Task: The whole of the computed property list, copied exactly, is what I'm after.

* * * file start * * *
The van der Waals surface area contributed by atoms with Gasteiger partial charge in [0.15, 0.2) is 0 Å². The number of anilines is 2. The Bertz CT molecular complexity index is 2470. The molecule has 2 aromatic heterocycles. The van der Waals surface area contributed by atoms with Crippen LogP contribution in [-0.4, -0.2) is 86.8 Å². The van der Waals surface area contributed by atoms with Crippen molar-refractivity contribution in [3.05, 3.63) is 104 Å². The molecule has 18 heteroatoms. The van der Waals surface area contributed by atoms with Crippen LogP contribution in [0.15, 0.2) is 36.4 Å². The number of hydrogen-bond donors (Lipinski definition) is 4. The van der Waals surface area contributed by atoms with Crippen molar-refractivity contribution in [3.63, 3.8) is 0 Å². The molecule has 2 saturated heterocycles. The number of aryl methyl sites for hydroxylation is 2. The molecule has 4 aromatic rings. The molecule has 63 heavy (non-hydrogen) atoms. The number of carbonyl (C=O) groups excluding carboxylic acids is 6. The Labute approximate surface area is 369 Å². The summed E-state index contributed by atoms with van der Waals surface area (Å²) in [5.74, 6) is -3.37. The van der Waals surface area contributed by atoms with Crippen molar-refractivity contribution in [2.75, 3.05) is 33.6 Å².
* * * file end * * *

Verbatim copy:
The van der Waals surface area contributed by atoms with Gasteiger partial charge in [0.15, 0.2) is 0 Å². The number of anilines is 2. The Bertz CT molecular complexity index is 2470. The molecule has 2 aromatic heterocycles. The van der Waals surface area contributed by atoms with Crippen LogP contribution in [-0.4, -0.2) is 86.8 Å². The van der Waals surface area contributed by atoms with Crippen molar-refractivity contribution in [3.05, 3.63) is 104 Å². The molecule has 18 heteroatoms. The van der Waals surface area contributed by atoms with Crippen LogP contribution in [0.15, 0.2) is 36.4 Å². The number of hydrogen-bond donors (Lipinski definition) is 4. The van der Waals surface area contributed by atoms with Crippen molar-refractivity contribution in [3.63, 3.8) is 0 Å². The molecule has 2 saturated heterocycles. The number of aryl methyl sites for hydroxylation is 2. The molecule has 4 aromatic rings. The molecule has 63 heavy (non-hydrogen) atoms. The number of carbonyl (C=O) groups excluding carboxylic acids is 6. The Labute approximate surface area is 369 Å². The summed E-state index contributed by atoms with van der Waals surface area (Å²) in [5.74, 6) is -3.37. The van der Waals surface area contributed by atoms with Crippen molar-refractivity contribution in [2.75, 3.05) is 33.6 Å².